The feds have charged Paul Ceglia for allegedly forging "documents in a multibillion-dollar scheme to defraud Facebook Inc and its chief executive, Mark Zuckerberg, through a lawsuit claiming a huge ownership stake in the Internet company" as reported by Reuters: "Ceglia went through a string of lawyers from prominent firms, including DLA Piper and Milberg, who worked with him on the case, and later withdrew."
At the time Milberg took the case last March the law firm's chair Sanford P. Dumain said "we took a good hard look at all of the information available, including evidence in Mr. Ceglia's favor, and we believe he deserves to have his day in court" as then reported by Bob Van Voris for Bloomberg. Dumain added: "We look forward to examining records from computers that Mr. Zuckerberg used when he was a freshman at Harvard and other records that will help answer questions about the ownership of Facebook."
Apparently at least four firms preceded Milberg in representing Ceglia before withdrawing, and one journalist in March 2012 specifically asked Dumain through a Milberg spokesman about the assertion by Facebook's lawyers at Gibson, Dunn & Grutcher "that Ceglia's 2003 contract is a forgery and that the firm has located the original, which makes no mention of Facebook" as then reported by Alison Franel for Thomson Reuters: "Dumain declined to answer specific questions but said in an email response, 'We look forward to a vigorous discovery process that will enable us to examine all of the relevant information available.'"
Milberg withdrew its representation of Ceglia in May as then reported by Jessica Guynn for the Los Angeles Times:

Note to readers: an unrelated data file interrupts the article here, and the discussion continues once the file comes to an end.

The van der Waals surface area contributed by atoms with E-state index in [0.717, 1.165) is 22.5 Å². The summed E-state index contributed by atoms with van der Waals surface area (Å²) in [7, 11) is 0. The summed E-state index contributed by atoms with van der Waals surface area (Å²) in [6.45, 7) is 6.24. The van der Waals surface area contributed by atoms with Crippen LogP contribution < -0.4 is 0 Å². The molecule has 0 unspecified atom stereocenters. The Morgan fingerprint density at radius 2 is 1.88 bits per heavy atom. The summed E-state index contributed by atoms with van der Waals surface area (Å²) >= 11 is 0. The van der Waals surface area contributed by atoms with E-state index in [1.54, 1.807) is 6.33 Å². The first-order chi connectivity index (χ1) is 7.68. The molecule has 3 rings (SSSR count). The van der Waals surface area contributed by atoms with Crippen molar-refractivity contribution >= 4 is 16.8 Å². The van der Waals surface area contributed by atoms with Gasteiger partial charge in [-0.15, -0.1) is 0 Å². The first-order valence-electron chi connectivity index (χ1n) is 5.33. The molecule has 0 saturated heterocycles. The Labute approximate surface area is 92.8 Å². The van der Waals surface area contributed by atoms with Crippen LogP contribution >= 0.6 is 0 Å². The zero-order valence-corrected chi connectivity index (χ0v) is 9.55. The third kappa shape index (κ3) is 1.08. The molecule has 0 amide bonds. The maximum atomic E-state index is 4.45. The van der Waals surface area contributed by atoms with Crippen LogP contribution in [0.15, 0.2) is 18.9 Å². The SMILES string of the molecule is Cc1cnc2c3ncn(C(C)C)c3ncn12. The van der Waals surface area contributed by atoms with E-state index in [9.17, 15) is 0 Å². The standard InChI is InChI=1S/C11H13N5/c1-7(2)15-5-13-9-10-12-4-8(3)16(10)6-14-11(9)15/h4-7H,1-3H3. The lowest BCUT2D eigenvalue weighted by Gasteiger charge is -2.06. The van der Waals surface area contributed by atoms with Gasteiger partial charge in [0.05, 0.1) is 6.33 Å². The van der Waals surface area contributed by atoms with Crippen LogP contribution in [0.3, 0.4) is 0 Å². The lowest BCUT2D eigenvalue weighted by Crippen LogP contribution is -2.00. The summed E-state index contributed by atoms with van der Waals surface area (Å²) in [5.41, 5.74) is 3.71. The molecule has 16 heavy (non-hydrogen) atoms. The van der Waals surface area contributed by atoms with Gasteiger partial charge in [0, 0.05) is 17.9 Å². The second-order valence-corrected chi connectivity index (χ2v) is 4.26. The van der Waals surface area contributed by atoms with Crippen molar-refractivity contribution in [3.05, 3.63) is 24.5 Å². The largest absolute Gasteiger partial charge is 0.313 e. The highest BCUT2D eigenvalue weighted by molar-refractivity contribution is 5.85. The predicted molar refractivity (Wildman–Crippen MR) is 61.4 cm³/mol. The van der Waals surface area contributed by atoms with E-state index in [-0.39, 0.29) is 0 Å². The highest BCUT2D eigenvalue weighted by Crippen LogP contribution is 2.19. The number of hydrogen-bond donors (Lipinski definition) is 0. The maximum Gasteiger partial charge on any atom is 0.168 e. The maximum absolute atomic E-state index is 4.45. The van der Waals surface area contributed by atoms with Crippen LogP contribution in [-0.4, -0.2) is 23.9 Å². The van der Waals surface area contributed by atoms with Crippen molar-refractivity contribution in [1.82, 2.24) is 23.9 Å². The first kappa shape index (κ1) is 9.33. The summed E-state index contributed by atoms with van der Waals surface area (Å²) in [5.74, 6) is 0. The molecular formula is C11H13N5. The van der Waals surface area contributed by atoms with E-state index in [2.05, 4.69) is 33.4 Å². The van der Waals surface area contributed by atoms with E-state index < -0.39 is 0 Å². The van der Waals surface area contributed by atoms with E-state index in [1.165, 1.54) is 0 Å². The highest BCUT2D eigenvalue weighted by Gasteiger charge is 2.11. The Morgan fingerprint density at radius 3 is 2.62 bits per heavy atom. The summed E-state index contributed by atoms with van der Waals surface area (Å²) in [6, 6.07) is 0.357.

Dean Boland, an Ohio attorney representing Ceglia, said the Milberg firm was looking to withdraw from the case over disagreements on strategy, but said "they firmly believe in Paul's case as they always have" and are departing on "good terms."
Daniel Fleshler, a spokesman for Milberg, "declined to comment on the request to withdraw," and "Dumain said in the filing [to withdraw] that he is submitting a statement of his reasons to the court for its private review" as then reported by Bloomberg: "the revolving door of lawyers is yet additional evidence that this abusive lawsuit is a hoax and a fraud" said Orin Snyder from Gibson, Dunn who represents Facebook.
In commenting on the criminal complaint against Ceglia the U.S. Attorney for Manhattan said the following in a press release:
As alleged, by marching into federal court for a quick payday based on a blatant forgery, Paul Ceglia has bought himself another day in federal court for attempting a multi-billion dollar fraud against Facebook and its CEO. Ceglia's alleged conduct not only constitutes a massive fraud attempt, but also an attempted corruption of our legal system through the manufacture of false evidence. That is always intolerable. Dressing up a fraud as a lawsuit does not immunize you from prosecution.
None of the firms or lawyers who represented Ceglia have been accused of any wrongdoing although "Facebook's lawyers at Gibson, Dunn & Crutcher . . . indicated they would pursue possible claims against the lawyers who represented Mr. Ceglia" as reported by Peter Lattman for The New York Times:
"Ceglia used the federal court system to perpetuate his fraud and will now be held accountable for his criminal scheme," said Orin Snyder, a partner at Gibson Dunn. "Facebook also intends to hold accountable all of those who assisted Ceglia in this outrageous fraud."
Snyder did not identify which particular lawyers out of the many who represented Ceglia he may have had in mind, and did not elaborate on what specific involvement others may have played in the alleged scheme for which they could be liable.Download Criminal Complaint Against Paul Ceglia
Further reading that may be of interest: